Stress as a Potential Modifier of the Impact of Lead Levels on Blood Pressure: The Normative Aging Study

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Stress as a Potential Modifier of the Impact of Lead Levels on Blood Pressure: The Normative Aging Study

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Title: Stress as a Potential Modifier of the Impact of Lead Levels on Blood Pressure: The Normative Aging Study
Author: Peters, Junenette L.; Spiro, Avron; Nie, Huiling; Hu, Howard; Kubzansky, Laura Diane; McNeely, Eileen; Schwartz, Joel David; Sparrow, David; Wright, Robert O.

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Citation: Peters, Junenette L., Laura Kubzansky, Eileen McNeely, Joel Schwartz, Avron Spiro, David Sparrow, Robert O. Wright, Huiling Nie, and Howard Hu. 2007. Stress as a Potential Modifier of the Impact of Lead Levels on Blood Pressure: The Normative Aging Study. Environmental Health Perspectives 115(8): 1154-1159.
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Abstract: Background: Lead exposure and psychological stress have been independently associated with hypertension in various populations, and animal studies suggest that when they co-occur, their effects may be exacerbated. Objectives: We examined whether psychological stress modifies the impact of cumulative lead exposure (measured as bone lead levels) on hypertension and blood pressure in Boston-area community–exposed men participating in the Normative Aging Study. Methods: We evaluated the modifying effect of stress on lead exposure on baseline hypertension status (513 participants) and on blood pressure in those without hypertension (237 participants), cross-sectionally. In baseline nonhypertensives, we examined the same risk factors in relation to prospective risk of developing hypertension. Results: Cross-sectional analysis revealed a positive interaction between stress and tibia lead on systolic blood pressure, after adjusting for age, body mass index, family history of high blood pressure, education, smoking, alcohol consumption, physical activity, and nutritional factors. In prospective multivariate analyses, high stress also modified the effect of tibia lead and patella lead on the risk of developing hypertension. Those reporting high stress had 2.66 [95% confidence interval (CI), 1.43–4.95] times the risk of developing hypertension per standard deviation increase in tibia lead and had 2.64 (95% CI, 1.42–4.92) times the risk per standard deviation increase in patella lead. Conclusion: To our knowledge, these are the first analyses to look at interactive effects of stress and lead on hypertension in humans. These results suggest that the effect of lead on hypertension is most pronounced among highly stressed individuals, independent of demographic and behavioral risk factors.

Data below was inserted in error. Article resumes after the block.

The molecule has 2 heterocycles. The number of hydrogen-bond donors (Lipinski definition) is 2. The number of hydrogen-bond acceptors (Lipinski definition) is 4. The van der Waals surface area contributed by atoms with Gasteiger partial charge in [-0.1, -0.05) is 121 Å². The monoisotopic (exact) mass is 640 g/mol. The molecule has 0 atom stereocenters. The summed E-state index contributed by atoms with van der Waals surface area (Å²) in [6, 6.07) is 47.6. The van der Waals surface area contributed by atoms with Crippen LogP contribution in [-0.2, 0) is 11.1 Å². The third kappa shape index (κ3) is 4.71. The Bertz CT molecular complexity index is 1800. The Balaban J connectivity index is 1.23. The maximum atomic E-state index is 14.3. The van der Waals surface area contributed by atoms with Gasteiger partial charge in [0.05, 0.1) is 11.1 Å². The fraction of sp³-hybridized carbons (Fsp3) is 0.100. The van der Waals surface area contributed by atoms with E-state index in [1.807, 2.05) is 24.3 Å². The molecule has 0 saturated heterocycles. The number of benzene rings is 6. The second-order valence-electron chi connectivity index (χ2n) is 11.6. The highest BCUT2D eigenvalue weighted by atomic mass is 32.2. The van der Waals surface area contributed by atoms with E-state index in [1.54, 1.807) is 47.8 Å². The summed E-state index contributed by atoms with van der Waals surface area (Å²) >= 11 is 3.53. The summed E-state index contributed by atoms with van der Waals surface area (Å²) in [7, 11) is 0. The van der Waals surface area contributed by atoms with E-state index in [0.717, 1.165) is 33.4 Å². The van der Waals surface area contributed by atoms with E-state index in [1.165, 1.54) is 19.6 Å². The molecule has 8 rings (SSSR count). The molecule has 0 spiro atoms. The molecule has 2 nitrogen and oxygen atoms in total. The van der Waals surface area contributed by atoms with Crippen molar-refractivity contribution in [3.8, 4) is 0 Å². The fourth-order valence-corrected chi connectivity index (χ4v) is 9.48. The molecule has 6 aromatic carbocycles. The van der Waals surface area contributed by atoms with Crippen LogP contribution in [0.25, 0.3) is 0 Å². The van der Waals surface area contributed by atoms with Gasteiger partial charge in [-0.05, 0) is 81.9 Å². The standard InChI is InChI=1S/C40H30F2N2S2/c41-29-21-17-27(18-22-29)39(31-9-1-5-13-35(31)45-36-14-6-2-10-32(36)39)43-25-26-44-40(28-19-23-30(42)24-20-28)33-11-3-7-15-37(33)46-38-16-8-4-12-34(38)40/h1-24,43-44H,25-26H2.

Published Version: doi:10.1289/ehp.10002
Other Sources: http://www.ncbi.nlm.nih.gov/pmc/articles/PMC1940093/pdf/
Terms of Use: This article is made available under the terms and conditions applicable to Other Posted Material, as set forth at http://nrs.harvard.edu/urn-3:HUL.InstRepos:dash.current.terms-of-use#LAA
Citable link to this page: http://nrs.harvard.edu/urn-3:HUL.InstRepos:4885966
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